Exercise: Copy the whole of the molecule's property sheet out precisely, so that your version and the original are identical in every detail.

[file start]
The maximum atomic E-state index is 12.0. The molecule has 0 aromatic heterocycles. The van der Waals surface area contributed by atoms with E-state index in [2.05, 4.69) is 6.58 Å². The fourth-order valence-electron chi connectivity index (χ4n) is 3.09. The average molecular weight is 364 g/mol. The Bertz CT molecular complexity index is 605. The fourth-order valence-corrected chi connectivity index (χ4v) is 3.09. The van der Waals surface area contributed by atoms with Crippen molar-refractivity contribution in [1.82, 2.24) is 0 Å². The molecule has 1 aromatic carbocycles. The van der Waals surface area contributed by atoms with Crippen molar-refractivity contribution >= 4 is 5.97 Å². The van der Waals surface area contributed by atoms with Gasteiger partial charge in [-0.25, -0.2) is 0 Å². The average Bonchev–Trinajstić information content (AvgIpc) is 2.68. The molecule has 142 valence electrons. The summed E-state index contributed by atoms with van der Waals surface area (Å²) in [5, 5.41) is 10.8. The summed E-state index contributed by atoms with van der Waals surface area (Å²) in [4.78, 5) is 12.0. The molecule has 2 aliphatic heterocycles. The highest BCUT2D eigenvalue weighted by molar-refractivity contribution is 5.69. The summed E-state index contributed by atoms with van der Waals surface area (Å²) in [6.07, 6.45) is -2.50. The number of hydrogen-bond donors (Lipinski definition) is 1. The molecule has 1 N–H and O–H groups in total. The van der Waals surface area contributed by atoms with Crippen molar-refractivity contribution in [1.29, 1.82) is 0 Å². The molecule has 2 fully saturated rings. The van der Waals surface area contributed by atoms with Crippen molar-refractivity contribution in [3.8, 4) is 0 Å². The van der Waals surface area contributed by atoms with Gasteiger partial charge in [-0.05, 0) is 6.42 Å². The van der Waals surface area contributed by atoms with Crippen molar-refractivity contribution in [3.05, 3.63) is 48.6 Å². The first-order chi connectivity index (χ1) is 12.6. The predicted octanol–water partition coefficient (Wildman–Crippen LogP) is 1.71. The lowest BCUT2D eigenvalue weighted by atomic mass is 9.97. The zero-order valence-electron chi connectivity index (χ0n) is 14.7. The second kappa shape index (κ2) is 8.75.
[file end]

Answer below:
The maximum atomic E-state index is 12.0. The molecule has 0 aromatic heterocycles. The van der Waals surface area contributed by atoms with E-state index in [2.05, 4.69) is 6.58 Å². The fourth-order valence-electron chi connectivity index (χ4n) is 3.09. The average molecular weight is 364 g/mol. The Bertz CT molecular complexity index is 605. The fourth-order valence-corrected chi connectivity index (χ4v) is 3.09. The van der Waals surface area contributed by atoms with Crippen molar-refractivity contribution in [1.82, 2.24) is 0 Å². The molecule has 1 aromatic carbocycles. The van der Waals surface area contributed by atoms with Crippen molar-refractivity contribution >= 4 is 5.97 Å². The van der Waals surface area contributed by atoms with Gasteiger partial charge in [-0.25, -0.2) is 0 Å². The average Bonchev–Trinajstić information content (AvgIpc) is 2.68. The molecule has 142 valence electrons. The summed E-state index contributed by atoms with van der Waals surface area (Å²) in [5, 5.41) is 10.8. The summed E-state index contributed by atoms with van der Waals surface area (Å²) in [4.78, 5) is 12.0. The molecule has 2 aliphatic heterocycles. The highest BCUT2D eigenvalue weighted by molar-refractivity contribution is 5.69. The summed E-state index contributed by atoms with van der Waals surface area (Å²) in [6.07, 6.45) is -2.50. The number of hydrogen-bond donors (Lipinski definition) is 1. The molecule has 1 N–H and O–H groups in total. The van der Waals surface area contributed by atoms with Crippen molar-refractivity contribution in [1.29, 1.82) is 0 Å². The molecule has 2 fully saturated rings. The van der Waals surface area contributed by atoms with Crippen molar-refractivity contribution in [3.8, 4) is 0 Å². The van der Waals surface area contributed by atoms with Gasteiger partial charge in [-0.05, 0) is 6.42 Å². The van der Waals surface area contributed by atoms with Crippen molar-refractivity contribution in [3.05, 3.63) is 48.6 Å². The first-order chi connectivity index (χ1) is 12.6. The predicted octanol–water partition coefficient (Wildman–Crippen LogP) is 1.71. The lowest BCUT2D eigenvalue weighted by atomic mass is 9.97. The zero-order valence-electron chi connectivity index (χ0n) is 14.7. The second kappa shape index (κ2) is 8.75.